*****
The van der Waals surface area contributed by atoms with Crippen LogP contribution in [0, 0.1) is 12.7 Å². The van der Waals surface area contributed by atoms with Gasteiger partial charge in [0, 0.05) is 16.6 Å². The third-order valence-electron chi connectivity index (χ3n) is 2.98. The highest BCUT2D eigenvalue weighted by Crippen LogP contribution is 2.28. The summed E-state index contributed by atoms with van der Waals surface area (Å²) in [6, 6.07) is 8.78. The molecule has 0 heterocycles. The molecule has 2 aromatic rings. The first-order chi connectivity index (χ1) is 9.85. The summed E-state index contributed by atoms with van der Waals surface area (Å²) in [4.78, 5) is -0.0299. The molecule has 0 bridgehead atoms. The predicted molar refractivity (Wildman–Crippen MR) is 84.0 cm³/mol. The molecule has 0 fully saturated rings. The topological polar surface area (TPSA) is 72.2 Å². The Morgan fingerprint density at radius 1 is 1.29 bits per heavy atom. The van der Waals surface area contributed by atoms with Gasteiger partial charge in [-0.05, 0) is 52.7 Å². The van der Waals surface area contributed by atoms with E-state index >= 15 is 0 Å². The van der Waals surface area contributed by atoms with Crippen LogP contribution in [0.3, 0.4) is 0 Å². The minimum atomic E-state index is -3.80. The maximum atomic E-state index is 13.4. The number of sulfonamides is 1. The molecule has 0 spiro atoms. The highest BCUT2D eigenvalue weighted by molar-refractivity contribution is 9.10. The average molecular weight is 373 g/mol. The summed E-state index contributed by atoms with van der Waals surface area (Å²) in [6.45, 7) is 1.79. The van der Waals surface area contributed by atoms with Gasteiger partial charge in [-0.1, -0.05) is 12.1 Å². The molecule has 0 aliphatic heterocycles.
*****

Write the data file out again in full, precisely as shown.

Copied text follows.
The van der Waals surface area contributed by atoms with Crippen LogP contribution in [0, 0.1) is 12.7 Å². The van der Waals surface area contributed by atoms with Gasteiger partial charge in [0, 0.05) is 16.6 Å². The third-order valence-electron chi connectivity index (χ3n) is 2.98. The highest BCUT2D eigenvalue weighted by Crippen LogP contribution is 2.28. The summed E-state index contributed by atoms with van der Waals surface area (Å²) in [6, 6.07) is 8.78. The molecule has 0 heterocycles. The molecule has 2 aromatic rings. The first-order chi connectivity index (χ1) is 9.85. The summed E-state index contributed by atoms with van der Waals surface area (Å²) in [4.78, 5) is -0.0299. The molecule has 0 bridgehead atoms. The predicted molar refractivity (Wildman–Crippen MR) is 84.0 cm³/mol. The molecule has 0 fully saturated rings. The topological polar surface area (TPSA) is 72.2 Å². The Morgan fingerprint density at radius 1 is 1.29 bits per heavy atom. The van der Waals surface area contributed by atoms with Gasteiger partial charge in [-0.05, 0) is 52.7 Å². The van der Waals surface area contributed by atoms with E-state index >= 15 is 0 Å². The van der Waals surface area contributed by atoms with Crippen LogP contribution in [0.3, 0.4) is 0 Å². The minimum atomic E-state index is -3.80. The maximum atomic E-state index is 13.4. The number of sulfonamides is 1. The molecule has 0 spiro atoms. The highest BCUT2D eigenvalue weighted by molar-refractivity contribution is 9.10. The average molecular weight is 373 g/mol. The summed E-state index contributed by atoms with van der Waals surface area (Å²) in [6.45, 7) is 1.79. The van der Waals surface area contributed by atoms with Gasteiger partial charge in [-0.1, -0.05) is 12.1 Å². The molecule has 0 aliphatic heterocycles.